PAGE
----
Coffee with Sr. Vassa: Ep.47: Praying the Hours during Lent

by 1389 on March 12, 2015

in 1389 (blog admin), Orthodox Christianity

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Published on Mar 11, 2015 by Coffee with Sr. Vassa
Subtitles: ENGLISH and SPANISH
On how laypeople can pray the Hours (Terce, Sext, and None), even with a busy schedule. A brief reflection, based on the Byzantine liturgical tradition, hosted by Dr. Sr. Vassa Larin, a liturgiologist and Russian Orthodox nun who teaches at the University of Vienna in Austria.

First let‘s talk about the very idea of certain hours of prayer. The way this works in traditional church-services both in East and West is that we attach to certain times of day certain memories from salvation history. For example, our evening-prayer, called Vespers, is associated with the creation of the world, because, according to the Book of Genesis, creation began in the evening. You can watch our episodes on Vespers if you‘d like to know more about that. Every morning service, called Matins, remembers the Lord‘s resurrection, because he rose from the dead in the early morning. Similarly, the Hours 3, 6, and 9 are associated with central moments in salvation history that happened at those times. Now, you might know that, before the invention of the mechanical clock, which comes from the Celtic words “clocca“ and “clogan,“ both meaning “bell,“ and was introduced in Europe by Latin monks in the 13th c., in order to signalize the times for prayer – before the mechanical clock, the times of day were divided only approximately, according to the position of the sun. Now let‘s look more closely at the ancient hours 3, 6, and 9, and what they mean to us.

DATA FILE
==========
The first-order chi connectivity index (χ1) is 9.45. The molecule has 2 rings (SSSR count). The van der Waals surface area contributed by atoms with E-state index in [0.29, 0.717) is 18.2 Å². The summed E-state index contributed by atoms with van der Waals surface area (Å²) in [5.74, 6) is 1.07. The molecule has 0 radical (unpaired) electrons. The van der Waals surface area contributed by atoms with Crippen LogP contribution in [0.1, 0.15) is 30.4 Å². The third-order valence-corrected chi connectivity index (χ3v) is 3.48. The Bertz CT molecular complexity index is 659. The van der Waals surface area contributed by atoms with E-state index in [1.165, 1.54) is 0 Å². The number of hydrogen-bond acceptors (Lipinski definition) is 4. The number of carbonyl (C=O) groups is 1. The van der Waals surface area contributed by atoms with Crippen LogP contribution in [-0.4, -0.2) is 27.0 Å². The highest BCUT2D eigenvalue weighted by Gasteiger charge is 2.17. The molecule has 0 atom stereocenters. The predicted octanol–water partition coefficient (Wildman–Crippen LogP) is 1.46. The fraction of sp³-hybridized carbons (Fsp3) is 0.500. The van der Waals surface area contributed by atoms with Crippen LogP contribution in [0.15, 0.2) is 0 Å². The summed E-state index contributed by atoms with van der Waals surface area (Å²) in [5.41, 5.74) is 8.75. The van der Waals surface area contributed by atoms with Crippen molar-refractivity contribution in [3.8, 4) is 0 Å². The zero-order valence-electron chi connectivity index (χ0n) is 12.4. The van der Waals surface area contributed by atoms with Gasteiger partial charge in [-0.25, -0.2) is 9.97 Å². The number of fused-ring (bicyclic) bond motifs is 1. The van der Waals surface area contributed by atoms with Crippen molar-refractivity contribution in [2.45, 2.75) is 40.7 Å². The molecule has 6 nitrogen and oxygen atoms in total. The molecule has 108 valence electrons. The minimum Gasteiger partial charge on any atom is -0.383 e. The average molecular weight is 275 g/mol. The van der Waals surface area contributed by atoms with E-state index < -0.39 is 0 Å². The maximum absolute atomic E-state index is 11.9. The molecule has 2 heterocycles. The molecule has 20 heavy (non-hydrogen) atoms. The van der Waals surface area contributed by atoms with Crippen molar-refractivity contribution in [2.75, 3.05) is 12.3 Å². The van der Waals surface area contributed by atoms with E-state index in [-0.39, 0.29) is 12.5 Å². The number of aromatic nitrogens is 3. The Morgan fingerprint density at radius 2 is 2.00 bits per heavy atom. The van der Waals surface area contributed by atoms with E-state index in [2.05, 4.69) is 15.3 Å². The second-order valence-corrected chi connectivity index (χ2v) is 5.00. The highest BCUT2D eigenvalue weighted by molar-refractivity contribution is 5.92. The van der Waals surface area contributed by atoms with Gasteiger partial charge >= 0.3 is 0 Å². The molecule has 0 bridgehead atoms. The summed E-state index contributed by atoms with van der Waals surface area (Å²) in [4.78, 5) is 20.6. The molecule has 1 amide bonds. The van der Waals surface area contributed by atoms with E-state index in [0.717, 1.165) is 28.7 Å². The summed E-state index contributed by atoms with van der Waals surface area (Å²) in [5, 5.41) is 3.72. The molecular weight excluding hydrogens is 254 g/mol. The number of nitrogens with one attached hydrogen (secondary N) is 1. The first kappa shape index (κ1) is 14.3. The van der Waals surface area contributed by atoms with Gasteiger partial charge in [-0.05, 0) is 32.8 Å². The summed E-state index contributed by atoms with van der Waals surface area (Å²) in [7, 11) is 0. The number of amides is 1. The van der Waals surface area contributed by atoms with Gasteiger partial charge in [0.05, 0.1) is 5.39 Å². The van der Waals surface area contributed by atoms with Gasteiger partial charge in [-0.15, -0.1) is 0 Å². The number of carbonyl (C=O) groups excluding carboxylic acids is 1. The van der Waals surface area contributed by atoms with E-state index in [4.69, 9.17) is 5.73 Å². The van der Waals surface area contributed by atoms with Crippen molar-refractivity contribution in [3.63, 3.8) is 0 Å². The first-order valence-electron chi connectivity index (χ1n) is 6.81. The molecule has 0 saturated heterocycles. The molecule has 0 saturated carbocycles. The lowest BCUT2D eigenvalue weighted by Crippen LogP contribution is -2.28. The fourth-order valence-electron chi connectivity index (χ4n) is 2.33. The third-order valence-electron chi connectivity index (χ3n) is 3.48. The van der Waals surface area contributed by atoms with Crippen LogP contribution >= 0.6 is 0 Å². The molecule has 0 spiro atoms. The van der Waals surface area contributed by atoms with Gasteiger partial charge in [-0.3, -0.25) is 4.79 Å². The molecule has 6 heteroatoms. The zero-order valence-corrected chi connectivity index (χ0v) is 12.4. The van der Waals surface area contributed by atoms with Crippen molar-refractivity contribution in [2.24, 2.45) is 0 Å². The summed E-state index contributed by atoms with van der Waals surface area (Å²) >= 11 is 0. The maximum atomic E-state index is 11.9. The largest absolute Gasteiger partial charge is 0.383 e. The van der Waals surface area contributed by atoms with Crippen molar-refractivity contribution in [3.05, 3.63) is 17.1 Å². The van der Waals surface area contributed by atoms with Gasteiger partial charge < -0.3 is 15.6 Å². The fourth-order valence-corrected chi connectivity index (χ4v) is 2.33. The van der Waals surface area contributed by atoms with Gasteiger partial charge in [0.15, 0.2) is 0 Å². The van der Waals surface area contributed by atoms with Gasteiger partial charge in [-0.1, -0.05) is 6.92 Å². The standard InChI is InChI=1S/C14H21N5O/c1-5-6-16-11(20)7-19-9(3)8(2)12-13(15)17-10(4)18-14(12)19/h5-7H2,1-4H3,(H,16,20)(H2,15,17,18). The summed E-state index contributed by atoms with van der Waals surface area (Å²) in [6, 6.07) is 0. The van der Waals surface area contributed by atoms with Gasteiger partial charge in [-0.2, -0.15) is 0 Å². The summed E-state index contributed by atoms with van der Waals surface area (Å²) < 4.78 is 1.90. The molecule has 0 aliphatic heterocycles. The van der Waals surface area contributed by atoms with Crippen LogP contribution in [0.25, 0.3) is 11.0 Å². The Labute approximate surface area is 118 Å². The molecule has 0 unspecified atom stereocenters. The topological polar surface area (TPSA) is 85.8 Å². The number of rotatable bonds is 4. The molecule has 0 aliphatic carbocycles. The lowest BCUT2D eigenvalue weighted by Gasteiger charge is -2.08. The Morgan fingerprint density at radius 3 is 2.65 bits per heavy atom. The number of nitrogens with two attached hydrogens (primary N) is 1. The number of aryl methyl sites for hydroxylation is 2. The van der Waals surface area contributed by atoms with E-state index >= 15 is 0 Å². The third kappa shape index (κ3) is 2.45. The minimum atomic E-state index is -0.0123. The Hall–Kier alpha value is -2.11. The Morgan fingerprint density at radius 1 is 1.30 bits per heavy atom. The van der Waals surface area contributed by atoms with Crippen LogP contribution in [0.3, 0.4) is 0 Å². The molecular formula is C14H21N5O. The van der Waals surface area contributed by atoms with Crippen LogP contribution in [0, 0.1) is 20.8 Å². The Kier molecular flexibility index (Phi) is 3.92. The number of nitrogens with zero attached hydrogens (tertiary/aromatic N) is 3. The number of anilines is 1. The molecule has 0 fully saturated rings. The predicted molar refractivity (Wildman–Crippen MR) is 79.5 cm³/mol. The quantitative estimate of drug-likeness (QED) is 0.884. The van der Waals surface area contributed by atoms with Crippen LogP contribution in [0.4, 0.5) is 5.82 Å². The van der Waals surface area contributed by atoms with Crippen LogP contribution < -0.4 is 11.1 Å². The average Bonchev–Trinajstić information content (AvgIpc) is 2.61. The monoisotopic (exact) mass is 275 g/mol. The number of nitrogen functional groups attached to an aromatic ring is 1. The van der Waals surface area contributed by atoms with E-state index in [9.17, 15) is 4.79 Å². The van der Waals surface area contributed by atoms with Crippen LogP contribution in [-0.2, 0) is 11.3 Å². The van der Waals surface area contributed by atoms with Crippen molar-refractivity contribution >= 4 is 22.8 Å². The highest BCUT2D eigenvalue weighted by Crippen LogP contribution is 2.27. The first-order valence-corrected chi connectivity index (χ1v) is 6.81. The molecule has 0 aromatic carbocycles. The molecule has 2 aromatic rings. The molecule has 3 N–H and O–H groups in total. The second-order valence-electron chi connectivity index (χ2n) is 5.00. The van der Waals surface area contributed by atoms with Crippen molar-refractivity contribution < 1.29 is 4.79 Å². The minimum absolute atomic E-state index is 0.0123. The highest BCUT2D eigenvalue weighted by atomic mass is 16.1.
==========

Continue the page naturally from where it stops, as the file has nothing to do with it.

The so-called Third Hour corresponds approximately to our 9 o‘clock in the morning, and it was at this hour that the Holy Spirit descended on the Apostles, according to Acts 2:15. So in the Roman tradition it was called “hora aurea,“ the golden hour, or “hora sacra,“ the holy hour, and this hour was chosen for the celebration of the Eucharist on feast-days. In the Byzantine tradition, the main hymn or Troparion of the Third Hour, which is sung on the weekdays of Lent, is something we could say, while driving to work or perhaps already sitting at our desks at work, or wherever we may be, around 9 o‘clock in the morning. Here is the text of the Troparion: “O Lord, You sent down Your most Holy Spirit upon Your Apostles at the Third Hour. Take Him not from us, O Good One, but re-new us, who pray to You.“ Now, I didn‘t see you writing that down, but I won‘t repeat it. You can beg and you can cry – I won‘t do it. Moving on to the Sixth Hour, this is the hour of the crucifixion, as it says in the Gospel of Luke: “There they crucified him… It was about the sixth hour“ (Lk 23: 33, 44). For us this is around 12 o‘clock or midday. And it this time, perhaps during our lunch break, we could say by heart, or read, the brief Troparion of the Sixth Hour, if we have this text, perhaps written down on a piece of paper or typed into our phone. Here is the Troparion of the 6th Hour, and I will only read it once: “On the sixth day and hour, O Christ God, You nailed to the Cross Adam‘s audacious sin, committed in paradise. Tear asunder also the writing of our iniquities, and save us!“ And finally we co-me to the Ninth Hour, which roughly corresponds to our 3 o‘clock in the afternoon, and this is the hour of Christ‘s death on the Cross, and the events surrounding that, including the words of the repentant thief, the Lord‘s final cry from the Cross, the darkness that encompassed the earth and so on. As it says in the Gospel of Mark, “And at the ninth hour…Jesus uttered a loud cry and breathed his last“ (Mk 15: 34, 37). And the Troparion of the Ninth Hour, sung on the weekdays of Byzantine Lent, goes as follows: “At the ninth hour You tasted death in the flesh for our sake. Mortify the mind of our flesh (this is the “carnal“ mind referred to in Ro-mans 8), O Christ God, and save us!“ So, if we give this a try, and remember, throughout our day, these central moments of salvation history, making them part of our day, we not only intensify our preparation for the upcoming celeb-ration of Christ‘s passion and resurrection, called Pascha. We also re-discover, quite intimately, our connection to these events – Christ‘s salvific works and the resulting descent of the Holy Spirit at Pentecost.

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